In the 1990s, following five years of study, Shahidul Islam, a Bangladeshi doctor, attained his undergraduate bachelor’s degree in medicine and surgery from a medical university in Central China’s Wuhan.
He also took internship training on acupuncture at the university’s traditional Chinese medicine department.
At a popular clinic of Suoxi Healthcare Ltd, which was opened in Dhaka, the capital of Bangladesh, in 2019 under the auspices of a foundation dedicated to charitable activities, Islam now treats people using TCM.
The clinic has won the trust and gratitude of many patients.
Trained local medical staff, including professionals who returned with hands-on experience from study in China, provide patients with various TCM treatments, such as acupuncture and Chinese therapeutic massage, at the clinic, which recently held a free medical camp in a village in central Bangladesh’s Madaripur district.
Villager Rizia Begum was happy to receive treatment from the clinic. “I’m 70 years old. I’ve not seen such treatment before. This is a good treatment. I’ve been treated well,” she says.
Md Delwar Hossain Khan had suffered with back pain for months. According to Khan, after treatment, it subsided. “This Chinese treatment has reduced my pain,” he says.
Rahima Khatun, deputy commissioner of Madaripur district, says it was the first time that TCM reached the district.
“I believe that through this treatment, the common people of Madaripur who are suffering from various diseases will get some relief. I hope they live a healthy life,” she says.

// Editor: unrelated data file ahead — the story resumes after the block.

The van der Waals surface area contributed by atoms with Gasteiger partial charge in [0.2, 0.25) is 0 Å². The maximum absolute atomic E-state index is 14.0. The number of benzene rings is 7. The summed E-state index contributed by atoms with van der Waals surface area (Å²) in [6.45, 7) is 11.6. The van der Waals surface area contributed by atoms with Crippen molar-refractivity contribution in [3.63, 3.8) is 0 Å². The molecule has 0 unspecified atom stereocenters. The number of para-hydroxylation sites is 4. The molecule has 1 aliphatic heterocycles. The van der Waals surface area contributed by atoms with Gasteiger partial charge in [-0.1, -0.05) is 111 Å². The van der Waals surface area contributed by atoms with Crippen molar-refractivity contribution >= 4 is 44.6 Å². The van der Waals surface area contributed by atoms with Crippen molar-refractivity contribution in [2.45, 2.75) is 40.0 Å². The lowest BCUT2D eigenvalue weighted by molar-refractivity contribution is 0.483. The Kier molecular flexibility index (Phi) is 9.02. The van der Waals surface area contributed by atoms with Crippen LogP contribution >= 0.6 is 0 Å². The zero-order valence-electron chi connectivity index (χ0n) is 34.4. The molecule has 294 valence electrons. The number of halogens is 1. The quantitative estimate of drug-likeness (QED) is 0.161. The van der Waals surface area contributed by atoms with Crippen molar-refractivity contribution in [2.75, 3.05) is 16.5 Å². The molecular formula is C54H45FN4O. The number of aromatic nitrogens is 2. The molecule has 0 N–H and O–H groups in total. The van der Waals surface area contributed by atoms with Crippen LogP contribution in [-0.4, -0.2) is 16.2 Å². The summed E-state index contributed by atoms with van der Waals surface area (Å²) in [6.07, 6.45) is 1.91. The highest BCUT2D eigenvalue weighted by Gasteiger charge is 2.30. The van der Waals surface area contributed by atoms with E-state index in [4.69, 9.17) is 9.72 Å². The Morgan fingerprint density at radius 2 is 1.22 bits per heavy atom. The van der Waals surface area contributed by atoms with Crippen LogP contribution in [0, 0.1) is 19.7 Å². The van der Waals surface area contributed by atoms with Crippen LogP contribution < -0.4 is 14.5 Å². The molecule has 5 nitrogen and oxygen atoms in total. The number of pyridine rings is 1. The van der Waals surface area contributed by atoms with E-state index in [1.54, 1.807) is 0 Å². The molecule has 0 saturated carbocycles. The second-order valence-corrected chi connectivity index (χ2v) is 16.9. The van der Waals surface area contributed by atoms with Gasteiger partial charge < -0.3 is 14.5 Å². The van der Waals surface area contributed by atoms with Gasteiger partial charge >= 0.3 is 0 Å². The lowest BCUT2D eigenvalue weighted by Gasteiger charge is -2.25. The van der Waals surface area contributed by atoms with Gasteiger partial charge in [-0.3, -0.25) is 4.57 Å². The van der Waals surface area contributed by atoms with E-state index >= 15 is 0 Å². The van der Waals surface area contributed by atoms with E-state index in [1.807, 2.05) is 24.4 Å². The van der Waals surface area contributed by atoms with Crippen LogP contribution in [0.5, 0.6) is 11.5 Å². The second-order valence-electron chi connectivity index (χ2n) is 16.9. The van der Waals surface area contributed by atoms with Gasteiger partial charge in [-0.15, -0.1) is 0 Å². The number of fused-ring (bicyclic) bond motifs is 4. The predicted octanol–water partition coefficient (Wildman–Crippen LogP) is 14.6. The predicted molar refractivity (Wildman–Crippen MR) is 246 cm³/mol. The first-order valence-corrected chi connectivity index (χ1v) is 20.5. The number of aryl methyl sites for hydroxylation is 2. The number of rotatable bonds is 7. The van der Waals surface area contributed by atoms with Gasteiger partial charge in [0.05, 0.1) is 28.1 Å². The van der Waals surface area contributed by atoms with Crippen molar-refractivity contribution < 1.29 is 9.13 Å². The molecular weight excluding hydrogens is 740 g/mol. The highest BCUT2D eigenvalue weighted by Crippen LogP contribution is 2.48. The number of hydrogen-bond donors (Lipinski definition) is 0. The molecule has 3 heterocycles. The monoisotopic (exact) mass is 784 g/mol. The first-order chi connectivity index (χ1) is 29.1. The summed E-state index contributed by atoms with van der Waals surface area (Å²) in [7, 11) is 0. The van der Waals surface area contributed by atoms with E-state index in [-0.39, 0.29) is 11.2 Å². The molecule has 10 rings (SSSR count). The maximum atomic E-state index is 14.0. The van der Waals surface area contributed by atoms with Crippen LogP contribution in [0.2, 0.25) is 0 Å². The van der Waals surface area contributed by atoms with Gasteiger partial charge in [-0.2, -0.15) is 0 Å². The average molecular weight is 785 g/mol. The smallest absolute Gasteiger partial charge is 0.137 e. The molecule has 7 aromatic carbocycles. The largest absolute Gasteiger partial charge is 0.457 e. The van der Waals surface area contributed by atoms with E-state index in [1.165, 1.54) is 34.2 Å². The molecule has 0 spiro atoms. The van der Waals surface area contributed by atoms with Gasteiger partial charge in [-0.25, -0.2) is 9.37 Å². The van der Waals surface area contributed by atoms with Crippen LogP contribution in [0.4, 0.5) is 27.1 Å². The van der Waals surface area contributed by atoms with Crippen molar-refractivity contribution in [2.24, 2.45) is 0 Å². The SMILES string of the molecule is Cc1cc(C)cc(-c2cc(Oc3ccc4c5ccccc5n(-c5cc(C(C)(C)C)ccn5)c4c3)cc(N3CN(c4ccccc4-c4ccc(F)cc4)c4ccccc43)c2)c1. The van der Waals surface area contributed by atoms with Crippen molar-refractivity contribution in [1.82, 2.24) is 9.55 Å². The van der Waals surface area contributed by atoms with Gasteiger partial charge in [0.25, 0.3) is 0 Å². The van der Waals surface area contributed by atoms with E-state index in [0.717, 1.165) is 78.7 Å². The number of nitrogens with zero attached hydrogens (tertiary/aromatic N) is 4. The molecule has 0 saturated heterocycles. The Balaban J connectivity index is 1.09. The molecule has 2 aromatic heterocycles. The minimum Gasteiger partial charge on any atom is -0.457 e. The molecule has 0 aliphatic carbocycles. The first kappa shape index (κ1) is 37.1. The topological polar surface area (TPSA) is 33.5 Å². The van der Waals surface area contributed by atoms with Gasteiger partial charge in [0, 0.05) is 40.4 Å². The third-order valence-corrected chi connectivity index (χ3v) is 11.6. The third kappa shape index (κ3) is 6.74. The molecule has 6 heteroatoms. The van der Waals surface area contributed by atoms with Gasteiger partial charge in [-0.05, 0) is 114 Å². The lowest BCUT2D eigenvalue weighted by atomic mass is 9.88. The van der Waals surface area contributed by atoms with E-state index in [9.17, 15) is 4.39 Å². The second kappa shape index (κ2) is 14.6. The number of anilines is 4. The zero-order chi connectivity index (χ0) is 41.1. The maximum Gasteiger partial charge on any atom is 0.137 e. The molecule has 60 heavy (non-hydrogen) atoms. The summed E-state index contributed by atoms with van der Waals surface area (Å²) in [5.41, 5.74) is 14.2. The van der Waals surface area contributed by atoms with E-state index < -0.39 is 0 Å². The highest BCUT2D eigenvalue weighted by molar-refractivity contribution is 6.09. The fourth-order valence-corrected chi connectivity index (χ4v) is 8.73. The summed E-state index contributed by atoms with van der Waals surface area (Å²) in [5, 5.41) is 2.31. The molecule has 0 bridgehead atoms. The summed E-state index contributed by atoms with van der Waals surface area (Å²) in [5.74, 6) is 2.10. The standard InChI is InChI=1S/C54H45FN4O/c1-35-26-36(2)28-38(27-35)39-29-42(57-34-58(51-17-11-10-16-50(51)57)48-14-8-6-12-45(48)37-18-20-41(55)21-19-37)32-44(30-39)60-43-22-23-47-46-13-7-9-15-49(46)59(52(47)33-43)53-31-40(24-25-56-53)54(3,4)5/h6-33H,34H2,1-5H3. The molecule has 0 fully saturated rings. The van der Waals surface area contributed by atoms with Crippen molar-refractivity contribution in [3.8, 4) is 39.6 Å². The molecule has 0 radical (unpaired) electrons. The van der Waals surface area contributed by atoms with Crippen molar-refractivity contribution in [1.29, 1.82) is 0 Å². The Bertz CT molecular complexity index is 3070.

Islam says he has been involved in acupuncture treatment since 1996. “I had a wish to spread traditional Chinese medicine with acupuncture to remote areas of Bangladesh.”
As part of this initiative, he says he went to Panchkhola village of Madaripur district and treated hundreds of patients.
They had no understanding about acupuncture previously, he adds.
“Some people have given us feedback, saying that they feel much better after the treatment. My future plan is to spread the knowledge and treatment of acupuncture to more remote areas and big cities by doing free medical camps,” he says.
Islam has many ideas for the development of TCM in Bangladesh, including a plan for establishing an acupuncture association to promote the practice and related technology in Bangladesh.
He believes it is necessary to provide TCM healthcare services in the South Asian country’s rural areas.
According to Mozammel Haque Khan, president of the China-Bangla Friendship Association, of which Islam is general secretary, the association has been built around various professionals who are committed to providing free healthcare services.
He says that the free medical camp was held in the village in collaboration with a local welfare foundation, which is basically a joint effort between the friendship association and the Shashi Hospital.
“In the future, we will host this type of healthcare camp on a larger scale here and all over Bangladesh,” he says.